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Just because our drink is based on science, doesn't mean that it needs to taste that way.

Dr. Octane

How we got started.

Our founder has led an active lifestyle, everything from skydiving, rock climbing, downhill mountain biking and of course road racing motorcycles. It was all of these activities that led him in his search for a healthier electrolyte drink to use, not finding anything that would match his criteria and during the time he was contesting his first Motorcycle Road Racing championship in 2002, that our founder, Michael Aron, began to formulate and develop RaceFuelZ, a healthier hydration and recovery drink. The goal was to make a non caffeinated, low in sugar, high in potassium and packed with vitamins and minerals.

Understanding the needs of an athlete, Michael worked alongside the best flavor and nutritional developers in the United States, gathering essential data from experts and top-tier athletes alike to create RaceFuelZ.

How we compare to other energy drinks.

Based on an impressive number of athlete reviews and based on their successes with RaceFuelZ, we are confident that we've produced the best product available on the market. One of the main goals was to make sure the product tasted amazing. It was tricky combining a healthy dose of vitamins alongside a great tasting product, but after years of development, we're proud to say that we have achieved this task.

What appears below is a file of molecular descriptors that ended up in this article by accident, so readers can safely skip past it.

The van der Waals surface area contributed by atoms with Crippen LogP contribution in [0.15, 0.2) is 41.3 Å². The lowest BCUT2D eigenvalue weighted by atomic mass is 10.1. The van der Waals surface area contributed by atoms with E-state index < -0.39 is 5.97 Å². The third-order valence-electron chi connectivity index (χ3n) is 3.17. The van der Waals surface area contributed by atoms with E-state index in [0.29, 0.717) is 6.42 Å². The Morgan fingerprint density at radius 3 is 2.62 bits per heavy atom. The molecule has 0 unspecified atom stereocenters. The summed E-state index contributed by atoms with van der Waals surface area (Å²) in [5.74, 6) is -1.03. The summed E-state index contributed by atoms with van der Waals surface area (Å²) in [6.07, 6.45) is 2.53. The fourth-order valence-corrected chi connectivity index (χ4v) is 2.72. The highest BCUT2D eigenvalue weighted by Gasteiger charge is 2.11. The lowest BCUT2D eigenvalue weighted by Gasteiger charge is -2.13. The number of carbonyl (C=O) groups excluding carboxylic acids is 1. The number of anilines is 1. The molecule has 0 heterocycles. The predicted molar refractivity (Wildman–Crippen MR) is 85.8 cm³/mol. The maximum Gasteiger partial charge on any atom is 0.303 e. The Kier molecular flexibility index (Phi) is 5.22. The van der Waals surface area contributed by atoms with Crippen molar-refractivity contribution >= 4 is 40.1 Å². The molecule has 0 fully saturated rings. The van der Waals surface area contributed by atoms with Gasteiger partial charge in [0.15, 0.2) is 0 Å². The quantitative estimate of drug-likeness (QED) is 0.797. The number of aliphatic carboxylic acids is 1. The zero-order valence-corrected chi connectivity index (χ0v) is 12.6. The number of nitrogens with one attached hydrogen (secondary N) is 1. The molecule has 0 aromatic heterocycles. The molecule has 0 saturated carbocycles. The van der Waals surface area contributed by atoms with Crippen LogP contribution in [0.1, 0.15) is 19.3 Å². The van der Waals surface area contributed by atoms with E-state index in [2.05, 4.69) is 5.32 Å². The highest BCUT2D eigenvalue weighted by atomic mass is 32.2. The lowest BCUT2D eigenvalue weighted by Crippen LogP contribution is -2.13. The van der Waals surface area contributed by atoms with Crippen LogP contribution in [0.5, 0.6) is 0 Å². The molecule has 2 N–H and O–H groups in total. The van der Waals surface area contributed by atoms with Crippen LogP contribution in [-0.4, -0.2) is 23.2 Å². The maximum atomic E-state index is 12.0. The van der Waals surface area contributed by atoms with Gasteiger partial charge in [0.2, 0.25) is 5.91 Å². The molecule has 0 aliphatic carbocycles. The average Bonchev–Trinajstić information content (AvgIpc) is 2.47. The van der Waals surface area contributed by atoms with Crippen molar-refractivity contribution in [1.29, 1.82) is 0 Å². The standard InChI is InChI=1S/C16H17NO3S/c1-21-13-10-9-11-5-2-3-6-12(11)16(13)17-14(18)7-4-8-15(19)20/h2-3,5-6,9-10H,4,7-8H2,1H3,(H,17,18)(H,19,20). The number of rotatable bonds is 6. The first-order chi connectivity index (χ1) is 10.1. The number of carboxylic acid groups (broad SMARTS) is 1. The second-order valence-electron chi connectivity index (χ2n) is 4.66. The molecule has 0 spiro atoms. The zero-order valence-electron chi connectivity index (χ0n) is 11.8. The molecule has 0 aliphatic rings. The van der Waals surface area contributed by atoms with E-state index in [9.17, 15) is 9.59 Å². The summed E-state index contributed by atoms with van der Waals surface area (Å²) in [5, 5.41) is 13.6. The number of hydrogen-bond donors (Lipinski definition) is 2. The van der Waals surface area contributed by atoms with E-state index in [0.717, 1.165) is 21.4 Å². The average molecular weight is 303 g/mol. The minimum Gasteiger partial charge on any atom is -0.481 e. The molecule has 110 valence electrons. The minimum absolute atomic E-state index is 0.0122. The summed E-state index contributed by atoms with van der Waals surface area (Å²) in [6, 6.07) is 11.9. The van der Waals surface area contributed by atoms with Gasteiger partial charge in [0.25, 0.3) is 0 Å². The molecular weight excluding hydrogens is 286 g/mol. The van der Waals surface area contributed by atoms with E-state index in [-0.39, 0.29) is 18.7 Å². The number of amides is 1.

We believe that proper nutrition equals energy, and the same goes for proper hydration. By the time you are thirsty, you have already lost two percent of your body water, resulting in decreased performance and endurance, both physically and mentally. By utilizing the science of osmolytes, which are essential in aiding cell structure regeneration, maximizing power, endurance and thus reducing fatigue, we have raised the bar on what it means to be properly hydrated.

RaceFuelZ uses no artificial flavors or sweeteners in any of our drink products. We believe that by putting the best in, you can get the best out.

The proof is on the podium.

In 2014, while announcing the launch of RaceFuelz, Gage McAllister put us on the podium with a 2nd place finish at Daytona International Speedway. Since then, we have gone on to take over 50 podium placements and secure 14 championships with motorcycle road and supermoto racers. (Right: Martin Cardinez shown at the RaceFuelZ Pro Superbike race 2014)

Next steps

As we all lead busy lives, you needn’t be an athlete to glean the benefits of RaceFuelZ. Everyone needs to stay hydrated to keep balanced and alert, so we continue to expand our reach to all walks of life; civil servants, actors, doctors and nurses, moms and dads, students and teachers.

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B-12 Benefits